What is vada pav? Indian street food that’s as Mumbai as Sachin Tendulkar


Come on pav, India


Carbohydrates: meet carbohydrates. Here are potatoes, and here is bread. Consider yourself fulfilled. There’s actually a great carb-on-carb tradition for hearty snacks: the British crisp butty; the “pasta e patate” from Italy; The Egyptian pasta-rice-lentil kushari bomb. In India, the king of the carb-on-carb snack is vada pav, Mumbai’s favorite street food, and a delicious and hearty invention. Vada pav could be loosely described as a hamburger: the patty in this case is one of spicy potatoes coated in chickpea batter and fried in ghee. This crispy patty is wedged into a white roll and topped with various chutneys – a dry garlic and coconut chutney, a sweet tamarind sauce, a green chili chutney – plus a whole green chili. That’s lots of flavor and lots of carbs, all rolled into one handheld snack.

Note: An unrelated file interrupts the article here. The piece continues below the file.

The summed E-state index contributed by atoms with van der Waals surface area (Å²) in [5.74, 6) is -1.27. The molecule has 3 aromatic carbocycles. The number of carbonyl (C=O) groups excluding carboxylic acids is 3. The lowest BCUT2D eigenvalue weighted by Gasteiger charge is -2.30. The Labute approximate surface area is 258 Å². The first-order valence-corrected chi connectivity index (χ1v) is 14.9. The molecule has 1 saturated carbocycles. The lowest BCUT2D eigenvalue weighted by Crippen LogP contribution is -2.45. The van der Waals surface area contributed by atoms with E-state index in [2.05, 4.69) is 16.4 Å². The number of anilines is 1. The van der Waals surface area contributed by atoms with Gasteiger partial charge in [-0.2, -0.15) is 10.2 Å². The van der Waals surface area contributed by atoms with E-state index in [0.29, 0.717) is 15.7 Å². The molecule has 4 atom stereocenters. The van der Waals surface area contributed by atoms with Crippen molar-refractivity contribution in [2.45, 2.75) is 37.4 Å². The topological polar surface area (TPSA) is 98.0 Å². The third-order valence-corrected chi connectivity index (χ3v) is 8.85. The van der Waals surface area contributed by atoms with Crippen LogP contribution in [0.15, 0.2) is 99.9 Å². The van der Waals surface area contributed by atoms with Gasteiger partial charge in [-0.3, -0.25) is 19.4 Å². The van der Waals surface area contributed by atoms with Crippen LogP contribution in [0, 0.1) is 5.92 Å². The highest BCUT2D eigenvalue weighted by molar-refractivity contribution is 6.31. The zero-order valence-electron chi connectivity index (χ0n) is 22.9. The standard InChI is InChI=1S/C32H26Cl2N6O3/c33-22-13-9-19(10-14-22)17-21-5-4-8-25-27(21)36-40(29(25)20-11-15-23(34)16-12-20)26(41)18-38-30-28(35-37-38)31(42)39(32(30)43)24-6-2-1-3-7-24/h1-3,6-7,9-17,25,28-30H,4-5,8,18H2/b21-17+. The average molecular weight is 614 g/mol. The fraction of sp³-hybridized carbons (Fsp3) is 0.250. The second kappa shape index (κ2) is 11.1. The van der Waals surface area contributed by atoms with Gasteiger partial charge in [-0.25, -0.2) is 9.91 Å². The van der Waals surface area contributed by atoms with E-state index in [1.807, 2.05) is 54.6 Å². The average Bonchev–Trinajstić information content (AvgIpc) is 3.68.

Vada pav is as Mumbai as Sachin Tendulkar and just as popular as the local cricket star. It was invented in the Maharashtrian capital in the mid-1960s, most likely by street vendor Ashok Vaidya, although another hawker, Sudhakar Mhatre, started peddling the snack around the same time. It instantly became popular with textile workers looking for cheap meals.


Your vada pav options in Mumbai are as plentiful as they are delicious – for something unique, however, try Vitthal Vada Pav in Sewri (No.46 Chawl, Sewri Koliwada Road), which fry their vadas over a fire pit over wood.


In Sydney, place your order for vada pav at Mumbaicha Vadapav in Parramatta (facebook.com/VadapavinParramatta). In Melbourne, check out Gopi ka Chatka in Clayton (gopikachatka.com.au).


Vada pav became something of a political symbol in the 1970s and 80s, when many of Mumbai’s textile factories closed, and local right-wing group Shiv Sena encouraged those who had lost their jobs to open their own vada stalls pav.

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